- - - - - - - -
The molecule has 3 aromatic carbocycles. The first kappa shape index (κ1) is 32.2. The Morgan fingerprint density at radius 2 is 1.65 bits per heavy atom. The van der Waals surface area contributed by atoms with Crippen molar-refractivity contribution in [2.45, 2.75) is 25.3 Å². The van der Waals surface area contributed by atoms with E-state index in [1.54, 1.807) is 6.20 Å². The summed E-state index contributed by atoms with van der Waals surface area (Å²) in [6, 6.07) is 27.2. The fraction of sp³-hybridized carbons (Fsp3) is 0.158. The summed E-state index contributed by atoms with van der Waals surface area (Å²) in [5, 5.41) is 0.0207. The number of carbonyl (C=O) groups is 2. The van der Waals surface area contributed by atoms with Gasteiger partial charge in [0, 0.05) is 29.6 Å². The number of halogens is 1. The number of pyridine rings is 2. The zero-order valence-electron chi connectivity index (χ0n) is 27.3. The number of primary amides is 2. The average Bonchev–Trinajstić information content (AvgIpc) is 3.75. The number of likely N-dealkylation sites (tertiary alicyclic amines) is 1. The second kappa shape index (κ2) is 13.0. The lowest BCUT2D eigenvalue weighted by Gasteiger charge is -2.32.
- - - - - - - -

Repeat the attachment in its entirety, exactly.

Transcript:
The molecule has 3 aromatic carbocycles. The first kappa shape index (κ1) is 32.2. The Morgan fingerprint density at radius 2 is 1.65 bits per heavy atom. The van der Waals surface area contributed by atoms with Crippen molar-refractivity contribution in [2.45, 2.75) is 25.3 Å². The van der Waals surface area contributed by atoms with E-state index in [1.54, 1.807) is 6.20 Å². The summed E-state index contributed by atoms with van der Waals surface area (Å²) in [6, 6.07) is 27.2. The fraction of sp³-hybridized carbons (Fsp3) is 0.158. The summed E-state index contributed by atoms with van der Waals surface area (Å²) in [5, 5.41) is 0.0207. The number of carbonyl (C=O) groups is 2. The van der Waals surface area contributed by atoms with Gasteiger partial charge in [0, 0.05) is 29.6 Å². The number of halogens is 1. The number of pyridine rings is 2. The zero-order valence-electron chi connectivity index (χ0n) is 27.3. The number of primary amides is 2. The average Bonchev–Trinajstić information content (AvgIpc) is 3.75. The number of likely N-dealkylation sites (tertiary alicyclic amines) is 1. The second kappa shape index (κ2) is 13.0. The lowest BCUT2D eigenvalue weighted by Gasteiger charge is -2.32.